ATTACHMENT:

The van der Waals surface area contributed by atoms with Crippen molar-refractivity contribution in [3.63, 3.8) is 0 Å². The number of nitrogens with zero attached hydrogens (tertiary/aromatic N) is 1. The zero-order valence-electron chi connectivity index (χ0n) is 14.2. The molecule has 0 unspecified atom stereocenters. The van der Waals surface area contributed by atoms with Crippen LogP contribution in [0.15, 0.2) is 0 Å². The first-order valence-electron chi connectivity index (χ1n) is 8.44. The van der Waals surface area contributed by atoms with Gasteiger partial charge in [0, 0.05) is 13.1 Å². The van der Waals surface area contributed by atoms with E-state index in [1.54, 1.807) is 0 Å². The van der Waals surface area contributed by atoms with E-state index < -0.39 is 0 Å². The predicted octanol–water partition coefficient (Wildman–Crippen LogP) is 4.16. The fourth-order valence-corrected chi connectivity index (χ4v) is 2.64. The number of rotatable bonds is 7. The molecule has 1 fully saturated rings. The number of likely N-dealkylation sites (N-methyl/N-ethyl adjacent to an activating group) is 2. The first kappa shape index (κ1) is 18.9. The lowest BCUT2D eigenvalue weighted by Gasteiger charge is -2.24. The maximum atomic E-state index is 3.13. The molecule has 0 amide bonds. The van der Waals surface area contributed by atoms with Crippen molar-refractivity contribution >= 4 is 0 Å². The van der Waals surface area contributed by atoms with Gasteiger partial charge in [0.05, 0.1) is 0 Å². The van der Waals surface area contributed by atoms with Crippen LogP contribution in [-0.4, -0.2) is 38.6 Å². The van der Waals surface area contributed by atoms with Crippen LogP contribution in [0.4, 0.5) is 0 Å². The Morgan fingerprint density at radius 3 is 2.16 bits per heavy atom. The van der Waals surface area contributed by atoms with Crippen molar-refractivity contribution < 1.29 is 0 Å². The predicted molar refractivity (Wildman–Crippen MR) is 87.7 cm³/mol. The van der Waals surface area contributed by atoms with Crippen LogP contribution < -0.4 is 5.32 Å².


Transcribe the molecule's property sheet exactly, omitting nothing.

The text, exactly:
The van der Waals surface area contributed by atoms with Crippen molar-refractivity contribution in [3.63, 3.8) is 0 Å². The number of nitrogens with zero attached hydrogens (tertiary/aromatic N) is 1. The zero-order valence-electron chi connectivity index (χ0n) is 14.2. The molecule has 0 unspecified atom stereocenters. The van der Waals surface area contributed by atoms with Crippen LogP contribution in [0.15, 0.2) is 0 Å². The first-order valence-electron chi connectivity index (χ1n) is 8.44. The van der Waals surface area contributed by atoms with Gasteiger partial charge in [0, 0.05) is 13.1 Å². The van der Waals surface area contributed by atoms with E-state index in [1.54, 1.807) is 0 Å². The van der Waals surface area contributed by atoms with E-state index < -0.39 is 0 Å². The predicted octanol–water partition coefficient (Wildman–Crippen LogP) is 4.16. The fourth-order valence-corrected chi connectivity index (χ4v) is 2.64. The number of rotatable bonds is 7. The molecule has 1 fully saturated rings. The number of likely N-dealkylation sites (N-methyl/N-ethyl adjacent to an activating group) is 2. The first kappa shape index (κ1) is 18.9. The lowest BCUT2D eigenvalue weighted by Gasteiger charge is -2.24. The maximum atomic E-state index is 3.13. The molecule has 0 amide bonds. The van der Waals surface area contributed by atoms with Crippen molar-refractivity contribution >= 4 is 0 Å². The van der Waals surface area contributed by atoms with Gasteiger partial charge in [0.05, 0.1) is 0 Å². The van der Waals surface area contributed by atoms with Crippen LogP contribution in [-0.4, -0.2) is 38.6 Å². The van der Waals surface area contributed by atoms with Crippen LogP contribution in [0.4, 0.5) is 0 Å². The Morgan fingerprint density at radius 3 is 2.16 bits per heavy atom. The van der Waals surface area contributed by atoms with Crippen molar-refractivity contribution < 1.29 is 0 Å². The predicted molar refractivity (Wildman–Crippen MR) is 87.7 cm³/mol. The van der Waals surface area contributed by atoms with Crippen LogP contribution < -0.4 is 5.32 Å².